Dealing with Religious Objections to Mandatory COVID-19 Vaccination Requirements: The EEOC Issues Clarifying Technical Assistance for Employers
Dealing with Religious Objections to Mandatory COVID-19 Vaccination Requirements: The EEOC Issues Clarifying Technical Assistance for Employers

On October 25, 2021, the Equal Employment Opportunity Commission (EEOC) issued long-awaited technical assistance concerning employees’ religious objections to vaccine requirements in the workplace. (The new guidance is Section L of the EEOC’s Q&A document entitled “What You Should Know About COVID-19 and the ADA, the Rehabilitation Act, and Other EEO Laws,” which can be found here.)  Though several state governments, and the federal government, have already issued COVID-19 vaccine mandates for employers, the EEOC’s guidance is quite timely as employers continue to face the often-thorny process of assessing religious accommodation requests from their employees. In case you missed it, we covered the mandate for federal contractors  in an earlier article.

The guidance reminds employers that it is the employee’s burden to tell their employer if they are requesting an exception to a vaccination requirement (a “religious accommodation”) because of a conflict with a sincerely held religious belief, practice or observance (“religious beliefs”). Employers should note that employees do not have to recite any specific “magic words” or reference specific laws in order to put the employer on notice that they are seeking a religious accommodation, so long as they notify the employer that a vaccination requirement conflicts with a sincerely held religious belief. The EEOC advises that these principles also apply if an employee expresses a religious conflict with a particular vaccine and wishes to wait until another version or brand of vaccine is available.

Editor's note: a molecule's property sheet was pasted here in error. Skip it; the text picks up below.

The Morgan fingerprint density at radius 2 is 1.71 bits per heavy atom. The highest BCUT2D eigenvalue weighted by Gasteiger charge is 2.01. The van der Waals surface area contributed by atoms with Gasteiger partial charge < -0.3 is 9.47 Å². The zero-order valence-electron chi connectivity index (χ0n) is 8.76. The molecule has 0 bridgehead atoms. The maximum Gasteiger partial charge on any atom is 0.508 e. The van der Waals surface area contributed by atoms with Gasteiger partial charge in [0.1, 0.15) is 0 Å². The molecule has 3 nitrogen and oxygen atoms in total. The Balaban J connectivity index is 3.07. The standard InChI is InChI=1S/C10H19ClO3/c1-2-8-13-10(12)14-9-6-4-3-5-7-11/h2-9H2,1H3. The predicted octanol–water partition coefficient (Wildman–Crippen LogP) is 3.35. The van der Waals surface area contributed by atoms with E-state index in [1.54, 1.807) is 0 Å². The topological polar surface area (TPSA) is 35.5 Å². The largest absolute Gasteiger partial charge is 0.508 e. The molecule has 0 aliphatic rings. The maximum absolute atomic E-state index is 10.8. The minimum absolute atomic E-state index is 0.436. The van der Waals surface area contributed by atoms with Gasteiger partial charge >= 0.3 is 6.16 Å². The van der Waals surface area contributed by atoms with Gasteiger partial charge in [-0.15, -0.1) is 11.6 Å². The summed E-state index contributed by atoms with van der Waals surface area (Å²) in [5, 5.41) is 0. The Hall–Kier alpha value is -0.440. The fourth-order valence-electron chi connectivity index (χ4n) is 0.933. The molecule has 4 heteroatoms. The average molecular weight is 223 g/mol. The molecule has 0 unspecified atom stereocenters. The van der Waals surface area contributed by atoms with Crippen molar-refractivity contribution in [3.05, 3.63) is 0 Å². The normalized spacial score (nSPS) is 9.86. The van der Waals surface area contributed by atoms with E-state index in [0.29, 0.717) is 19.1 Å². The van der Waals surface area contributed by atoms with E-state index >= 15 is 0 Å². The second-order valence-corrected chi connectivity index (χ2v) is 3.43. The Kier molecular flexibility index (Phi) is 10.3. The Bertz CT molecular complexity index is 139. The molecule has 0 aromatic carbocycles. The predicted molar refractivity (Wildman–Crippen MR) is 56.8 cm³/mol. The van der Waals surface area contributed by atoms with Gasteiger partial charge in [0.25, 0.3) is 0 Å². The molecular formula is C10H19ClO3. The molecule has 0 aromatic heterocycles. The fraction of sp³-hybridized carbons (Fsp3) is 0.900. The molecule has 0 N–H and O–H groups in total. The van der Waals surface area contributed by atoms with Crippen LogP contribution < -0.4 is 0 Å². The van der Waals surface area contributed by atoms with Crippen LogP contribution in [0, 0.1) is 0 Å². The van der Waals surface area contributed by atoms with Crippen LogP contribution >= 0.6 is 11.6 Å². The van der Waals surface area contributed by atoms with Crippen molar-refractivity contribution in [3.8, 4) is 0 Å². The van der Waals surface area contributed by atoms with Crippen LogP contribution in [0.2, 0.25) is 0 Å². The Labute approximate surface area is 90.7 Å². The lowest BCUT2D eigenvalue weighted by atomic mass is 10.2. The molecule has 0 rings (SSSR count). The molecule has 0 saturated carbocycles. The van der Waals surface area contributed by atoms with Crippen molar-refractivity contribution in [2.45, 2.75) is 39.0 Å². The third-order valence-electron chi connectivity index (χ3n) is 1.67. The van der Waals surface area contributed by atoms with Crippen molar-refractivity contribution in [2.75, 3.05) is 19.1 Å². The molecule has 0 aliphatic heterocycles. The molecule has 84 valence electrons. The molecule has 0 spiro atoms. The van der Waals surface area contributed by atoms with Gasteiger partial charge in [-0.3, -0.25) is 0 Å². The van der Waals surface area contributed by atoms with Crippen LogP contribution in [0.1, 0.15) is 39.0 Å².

Read the full alert here.

Posted in COVID-19, Employment

This blog/web site presents general information only. The information you obtain at this site is not, nor is it intended to be, legal advice, and you should not consider or rely on it as such. You should consult an attorney for individual advice regarding your own situation. This website is not an offer to represent you. You should not act, or refrain from acting, based upon any information at this website. Neither our presentation of such information nor your receipt of it creates nor will create an attorney-client relationship with any reader of this blog. Any links from another site to the blog are beyond the control of Pullman & Comley, LLC and do not convey their approval, support or any relationship to any site or organization. Any description of a result obtained for a client in the past is not intended to be, and is not, a guarantee or promise the firm can or will achieve a similar outcome.

PDF
Subscribe to Updates

About Our Labor, Employment and Employee Benefits Law Blog

Alerts, commentary, and insights from the attorneys of Pullman & Comley’s Labor, Employment Law and Employee Benefits practice on such workplace topics as labor and employment law, counseling and training, litigation, immigration law and union issues, as well as employee benefits and ERISA matters.

Other Blogs by Pullman & Comley

Education Law Notes

Connecticut Health Law Blog

Recent Posts

Archives

Jump to Page